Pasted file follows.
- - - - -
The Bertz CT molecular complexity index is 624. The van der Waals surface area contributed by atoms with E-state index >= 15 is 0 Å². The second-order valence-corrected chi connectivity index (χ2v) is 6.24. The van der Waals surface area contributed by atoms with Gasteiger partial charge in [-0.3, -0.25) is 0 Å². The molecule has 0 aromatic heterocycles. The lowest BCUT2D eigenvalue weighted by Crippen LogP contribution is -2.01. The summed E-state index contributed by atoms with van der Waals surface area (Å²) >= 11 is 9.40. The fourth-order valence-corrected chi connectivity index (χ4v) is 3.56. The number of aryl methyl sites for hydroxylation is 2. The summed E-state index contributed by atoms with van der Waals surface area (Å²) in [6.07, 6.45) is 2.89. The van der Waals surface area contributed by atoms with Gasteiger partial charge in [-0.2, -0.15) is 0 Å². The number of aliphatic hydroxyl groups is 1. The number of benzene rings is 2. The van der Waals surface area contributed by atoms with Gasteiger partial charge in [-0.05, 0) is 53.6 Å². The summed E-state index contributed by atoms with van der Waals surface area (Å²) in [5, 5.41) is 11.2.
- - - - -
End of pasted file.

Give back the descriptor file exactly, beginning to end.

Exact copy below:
The Bertz CT molecular complexity index is 624. The van der Waals surface area contributed by atoms with E-state index >= 15 is 0 Å². The second-order valence-corrected chi connectivity index (χ2v) is 6.24. The van der Waals surface area contributed by atoms with Gasteiger partial charge in [-0.3, -0.25) is 0 Å². The molecule has 0 aromatic heterocycles. The lowest BCUT2D eigenvalue weighted by Crippen LogP contribution is -2.01. The summed E-state index contributed by atoms with van der Waals surface area (Å²) >= 11 is 9.40. The fourth-order valence-corrected chi connectivity index (χ4v) is 3.56. The number of aryl methyl sites for hydroxylation is 2. The summed E-state index contributed by atoms with van der Waals surface area (Å²) in [6.07, 6.45) is 2.89. The van der Waals surface area contributed by atoms with Gasteiger partial charge in [-0.2, -0.15) is 0 Å². The number of aliphatic hydroxyl groups is 1. The number of benzene rings is 2. The van der Waals surface area contributed by atoms with Gasteiger partial charge in [-0.05, 0) is 53.6 Å². The summed E-state index contributed by atoms with van der Waals surface area (Å²) in [5, 5.41) is 11.2.